From: Joe Offer
Date: 05 Dec 02 - 12:17 AM

Hi, Richie - there's a version of Cocaine Blues posted in the forum and included in the Digital Tradition. It mentions your Jericho, but also Juarez in Mexico, and San Quentin Prison in California.
-Joe Offer-


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Subject: RE: Lyr. Req: BAD LEE BROWN - not Croce's
From: Richie
Date: 05 Dec 02 - 12:50 AM

Joe- Thanks for your posts, and thanks Katlaughing for the version I used to post the chords I use.

There's an intresting article here about John Dilleshaw:http://www.1001tunes.com/fiddlers/dilly1.htmlby Charles Wolfe.

Dilleshaw did a version "Bad Lee Brown" back in the late 20's.

-Richie


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Subject: RE: Lyr. Req: BAD LEE BROWN - not Croce's
From: masato sakurai
Date: 05 Dec 02 - 07:36 AM

The entry in Laws, Native American Balladry, rev. ed. (1964, p. 250):

                              I 8
                         BAD LEE BROWN
                         (Little Sadie)

   After killing his woman, the bully tries to run away, but he is arrested, tried, and sentenced to ninety-nine years.

       Late las' night I was a-makin' my rounds,
       Met my woman an' I blowed her down,
       Went on home an' I went to bed,
       Put my hand cannnon right under my head,

       Here for de res' of my nachul life,
       An' all I ever done is kill my wife.

   Lomax, Amer. Ballads, 89, 12, m. (Miss. "Bad Man Ballad," partly from L.C. Record 1859, 8 sts.). St. 1 and the last half of st. 10 are given above. Brown II, 597, 8 (N.C. "Sadie"). Cambiaire, 22 (same source as Henry's). Henry, Songs Sung, 39, 6 ( (Tenn. "Little Sadie"). Randolph II, 117, 2, m.; 1½ (Mo.). Wheeler, 110, 10. m. ("Late One Night"). Williams, 410, 9 (Ky.). L.C. Records 2851 B1 (N.C. "Little Sadie"); 384 B (Fla.); and the following under the title "Bad Man Ballad"; 706 A1 (S.C.) and 2591 B2 (Ark.).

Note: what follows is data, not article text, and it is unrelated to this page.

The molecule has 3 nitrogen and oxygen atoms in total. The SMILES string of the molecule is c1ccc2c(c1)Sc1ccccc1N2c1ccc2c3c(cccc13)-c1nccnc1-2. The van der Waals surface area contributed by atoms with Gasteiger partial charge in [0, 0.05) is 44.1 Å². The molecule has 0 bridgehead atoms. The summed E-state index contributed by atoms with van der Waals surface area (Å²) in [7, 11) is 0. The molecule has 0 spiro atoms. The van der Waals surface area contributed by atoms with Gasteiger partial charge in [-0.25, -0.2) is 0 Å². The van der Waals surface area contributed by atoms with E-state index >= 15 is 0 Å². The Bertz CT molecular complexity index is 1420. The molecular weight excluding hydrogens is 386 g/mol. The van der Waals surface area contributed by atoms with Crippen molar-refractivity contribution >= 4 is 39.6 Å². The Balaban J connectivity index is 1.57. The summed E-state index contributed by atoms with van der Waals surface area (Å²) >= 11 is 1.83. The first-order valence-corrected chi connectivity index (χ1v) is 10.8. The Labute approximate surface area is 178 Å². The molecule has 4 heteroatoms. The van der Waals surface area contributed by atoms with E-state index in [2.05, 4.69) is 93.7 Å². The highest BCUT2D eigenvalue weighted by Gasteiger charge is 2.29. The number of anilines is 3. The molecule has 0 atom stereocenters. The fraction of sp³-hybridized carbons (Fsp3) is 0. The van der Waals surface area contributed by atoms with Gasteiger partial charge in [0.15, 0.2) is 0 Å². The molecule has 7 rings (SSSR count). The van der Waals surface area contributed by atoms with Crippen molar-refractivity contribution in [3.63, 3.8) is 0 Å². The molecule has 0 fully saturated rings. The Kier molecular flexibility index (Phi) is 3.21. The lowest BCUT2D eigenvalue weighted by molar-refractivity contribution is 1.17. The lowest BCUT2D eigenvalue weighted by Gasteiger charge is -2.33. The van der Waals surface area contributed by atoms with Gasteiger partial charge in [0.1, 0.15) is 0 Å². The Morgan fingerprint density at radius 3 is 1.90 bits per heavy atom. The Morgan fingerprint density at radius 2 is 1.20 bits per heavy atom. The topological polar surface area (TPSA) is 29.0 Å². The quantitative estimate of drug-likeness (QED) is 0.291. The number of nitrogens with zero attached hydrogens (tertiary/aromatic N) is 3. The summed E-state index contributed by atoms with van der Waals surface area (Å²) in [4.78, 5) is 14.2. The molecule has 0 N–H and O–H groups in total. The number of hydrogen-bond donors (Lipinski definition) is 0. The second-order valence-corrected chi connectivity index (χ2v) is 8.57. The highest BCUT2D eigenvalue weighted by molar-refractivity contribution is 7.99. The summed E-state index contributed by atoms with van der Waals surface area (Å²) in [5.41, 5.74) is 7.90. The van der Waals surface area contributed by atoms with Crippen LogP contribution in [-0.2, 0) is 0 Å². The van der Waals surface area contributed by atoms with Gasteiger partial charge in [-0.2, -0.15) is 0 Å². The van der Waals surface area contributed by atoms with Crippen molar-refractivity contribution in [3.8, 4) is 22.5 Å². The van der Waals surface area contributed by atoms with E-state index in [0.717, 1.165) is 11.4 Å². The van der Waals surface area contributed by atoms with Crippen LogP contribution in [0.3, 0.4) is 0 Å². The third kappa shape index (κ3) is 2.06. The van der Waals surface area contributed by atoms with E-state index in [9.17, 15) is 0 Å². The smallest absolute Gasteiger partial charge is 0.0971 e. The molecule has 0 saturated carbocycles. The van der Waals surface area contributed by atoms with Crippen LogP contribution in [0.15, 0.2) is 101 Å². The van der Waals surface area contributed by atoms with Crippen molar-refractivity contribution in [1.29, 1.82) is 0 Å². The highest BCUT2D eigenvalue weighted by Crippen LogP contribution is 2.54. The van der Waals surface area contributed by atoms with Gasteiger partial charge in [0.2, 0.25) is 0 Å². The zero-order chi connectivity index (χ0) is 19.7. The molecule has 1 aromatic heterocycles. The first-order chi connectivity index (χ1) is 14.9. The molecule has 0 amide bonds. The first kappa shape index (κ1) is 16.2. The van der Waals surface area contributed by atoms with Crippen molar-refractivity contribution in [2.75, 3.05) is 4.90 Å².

~Masato


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Subject: Lyr Add: BAD LEE BROWN (Randolph)
From: masato sakurai
Date: 05 Dec 02 - 08:09 AM

Two versions (both fragments; A with music) from Randolph, Ozark Folksongs, Vol. II (1948, pp. 117-118):

                  BAD LEE BROWN

   Scarborough (On the Trail of Negro Folk-Songs, 1925, pp.87-89, 243) reports a very similar piece, and Sandburg (American Songbag, 1927, pp. 310-311) found a related item in Fort Smith, Ark. See also the "Bad Man Ballad" which Lomax (American Ballads and Folk Songs, 1934, pp. 89-91) "learned from a tongue-tied Negro convict at Parchman, Mississippi."


                         A

   Sung by Miss Billie Freese, Joplin, Mo., Apr. 17, 1922. Miss Freese learned it from her boy-friend, a native of West Plains, Mo.

         Last night I was a-makin' my rounds,
         Met my old woman an' I blowed her down,
         I went on home to go to bed,
         Put my old cannon right under my head.

         Jury says murder in the first degree,
         I says oh Lord, have mercy on me!
         Old Judge White picks up his pen,
         Says you'll never kill no woman ag'in.

                         B

   Contributed by Mr. Robert L. Kennedy, Springfield, Mo., May 3, 1934. Mr. Kennedy says that the song was popular in Springfiled fifty years ago.

         Don't know whether to hang you or not,
         This killin' women jest nachelly's got to stop!
                . . . . .
         Here I is bowed down with shame,
         Got a number instead of a name,
         Forty-nine years in prison for life,
         All I ever done was to kill my wife.


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Subject: RE: Lyr. Req: BAD LEE BROWN - not Croce's
From: Fossil
Date: 05 Dec 02 - 12:10 PM

Forgive me for mentioning them on a folkie forum, but didn't the Kingston Trio do a take-off of this song?

"Bad Man's Blunder", it was called - if I recall it rightly.

It was (more or less) the same story, transposed to a Western setting, where the Bad Man kills a deputy sheriff, takes off, gets captured, tried and sentenced to "ninety and nine on the hard rock ground (and all I ever did was shoot a deputy down....)"

OK, that's my 2 euro's worth.


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Subject: ADD: Coon Can / Poor Boy [from Sandburg]
From: Joe Offer
Date: 05 Dec 02 - 12:38 PM

Fossil, I was thinking the same thing - in "Bad Man's Blunder," there's this line:
The judge said, "Son, this here shootin' of deputy sheriffs has just natcherly got to stop."